Through these examples, you can see the versatility of StreamPeerGZIP in handling both file-based and streaming data compression tasks. This knowledge is not only essential but broadens the technical capacity you bring to any Godot project. Remember, optimizing your game’s data footprint can have profound impacts on performance, making StreamPeerGZIP a powerful ally in your development toolkit.When dealing with StreamPeerGZIP in Godot, it’s also important to understand how to efficiently integrate these operations into the game loop and manage the data flow. The following are advanced code examples and insights to further explore the power of StreamPeerGZIP in your projects.

Asynchronous Compression

One of the modern game development practices in Godot is using coroutines with the `yield` keyword, which allows you to perform tasks like compression without blocking the main game thread. This is critical for maintaining smooth gameplay, especially when dealing with large amounts of data that need to be compressed or decompressed.

As an example, here’s how you might implement asynchronous compression:

var gzip =

func _async_compress(data):
    yield(get_tree(), "idle_frame") # Wait for the next frame
    return _get_compressed_data()

func _get_compressed_data():
    var buffer = PoolByteArray()
    return buffer

func _some_function_calling_compress():
    var data = "Data to compress".to_utf8()
    var compressed_data = yield(_async_compress(data), "completed")

This example uses a coroutine to compress data asynchronously, which prevents the game from freezing or stuttering during the compression process.

Custom Streams and GZIP

Godot’s StreamPeerGZIP can also be used in combination with custom stream objects. For instance, if you have a custom PacketStream class for networking, you might want to compress data before sending it through the custom stream:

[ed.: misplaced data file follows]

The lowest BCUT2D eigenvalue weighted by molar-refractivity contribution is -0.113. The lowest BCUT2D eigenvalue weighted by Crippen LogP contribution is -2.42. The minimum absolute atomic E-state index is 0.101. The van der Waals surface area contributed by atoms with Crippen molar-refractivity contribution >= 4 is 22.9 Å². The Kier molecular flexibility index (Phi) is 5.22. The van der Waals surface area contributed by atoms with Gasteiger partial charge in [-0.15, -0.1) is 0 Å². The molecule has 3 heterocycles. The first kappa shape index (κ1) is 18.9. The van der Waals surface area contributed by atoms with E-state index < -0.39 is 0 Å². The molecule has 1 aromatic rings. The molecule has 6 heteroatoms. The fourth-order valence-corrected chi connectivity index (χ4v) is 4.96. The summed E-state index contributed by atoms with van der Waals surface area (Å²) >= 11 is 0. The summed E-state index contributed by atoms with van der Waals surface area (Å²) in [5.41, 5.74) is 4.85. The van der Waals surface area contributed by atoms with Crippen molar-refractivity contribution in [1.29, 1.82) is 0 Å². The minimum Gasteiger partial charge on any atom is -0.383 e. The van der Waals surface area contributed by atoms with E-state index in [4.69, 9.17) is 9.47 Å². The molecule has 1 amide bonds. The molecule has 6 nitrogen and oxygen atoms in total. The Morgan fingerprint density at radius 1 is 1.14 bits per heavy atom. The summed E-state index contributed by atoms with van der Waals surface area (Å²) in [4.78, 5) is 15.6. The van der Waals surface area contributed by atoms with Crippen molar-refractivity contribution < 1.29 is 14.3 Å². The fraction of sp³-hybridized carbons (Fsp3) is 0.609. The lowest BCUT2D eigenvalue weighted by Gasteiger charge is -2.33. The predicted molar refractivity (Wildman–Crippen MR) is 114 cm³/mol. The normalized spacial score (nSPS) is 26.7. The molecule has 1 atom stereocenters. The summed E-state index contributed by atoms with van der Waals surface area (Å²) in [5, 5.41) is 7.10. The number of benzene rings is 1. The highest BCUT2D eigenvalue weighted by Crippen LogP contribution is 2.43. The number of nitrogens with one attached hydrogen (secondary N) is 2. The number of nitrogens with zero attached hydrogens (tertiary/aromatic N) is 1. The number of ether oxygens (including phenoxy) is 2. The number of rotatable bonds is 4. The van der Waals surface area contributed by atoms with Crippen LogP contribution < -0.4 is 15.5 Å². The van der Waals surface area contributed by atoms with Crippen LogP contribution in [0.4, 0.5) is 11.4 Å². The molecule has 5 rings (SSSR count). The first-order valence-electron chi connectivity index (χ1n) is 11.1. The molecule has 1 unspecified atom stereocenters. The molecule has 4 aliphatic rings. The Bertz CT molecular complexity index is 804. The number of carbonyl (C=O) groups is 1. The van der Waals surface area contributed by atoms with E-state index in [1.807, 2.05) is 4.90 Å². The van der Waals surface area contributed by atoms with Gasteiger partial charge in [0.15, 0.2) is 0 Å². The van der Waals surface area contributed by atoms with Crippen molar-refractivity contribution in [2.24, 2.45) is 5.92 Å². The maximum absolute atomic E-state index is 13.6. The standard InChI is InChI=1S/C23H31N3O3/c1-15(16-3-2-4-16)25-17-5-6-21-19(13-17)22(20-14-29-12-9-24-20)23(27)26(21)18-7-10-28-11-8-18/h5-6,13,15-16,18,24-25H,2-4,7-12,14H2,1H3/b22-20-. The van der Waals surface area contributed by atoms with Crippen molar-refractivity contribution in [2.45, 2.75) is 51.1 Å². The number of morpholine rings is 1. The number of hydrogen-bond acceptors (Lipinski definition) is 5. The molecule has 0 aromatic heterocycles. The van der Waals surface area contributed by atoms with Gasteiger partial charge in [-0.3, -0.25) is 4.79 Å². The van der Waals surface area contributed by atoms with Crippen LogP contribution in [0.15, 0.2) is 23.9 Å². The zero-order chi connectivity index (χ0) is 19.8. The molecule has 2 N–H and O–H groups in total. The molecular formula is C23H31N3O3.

var custom_stream = # Custom class instance
var gzip =

func _compress_and_send(data):
    var compressed_data = yield(_async_compress(data), "completed")

This efficiently combines custom functionality with StreamPeerGZIP, allowing for a modular approach to game design.

Chunked Compression

There might be situations where the data is too large to compress in one go, or streaming it is more efficient. You can implement chunked compression by breaking the data into smaller parts and passing them through the compression stream one at a time:

func _compress_data_in_chunks(data, chunk_size):
    var gzip =

    for i in range(0, data.size(), chunk_size):
        var chunk = data.subarray(i, i + chunk_size)
        yield(get_tree(), "idle_frame") # Give time back to the engine.

    return _get_compressed_data()

This method allows the game to handle other tasks between compression chunks, preventing long freezes during heavy operations.

Error Handling in Asynchronous Tasks

As with any asynchronous operation, you need to be aware of potential errors that may occur during the processes. You can handle these in your coroutines as well:

func _async_compress(data):
    yield(get_tree(), "idle_frame") # Wait for the next frame

    if gzip.get_status() != StreamPeerGZIP.STATUS_OK:
        push_error("Compression error: " + str(gzip.get_status()))
        return null
    return _get_compressed_data()

In this modified version of the asynchronous compression function, if an error is detected after compression, it is reported, and the function returns null, indicating the compression failed.

Decompression on Demand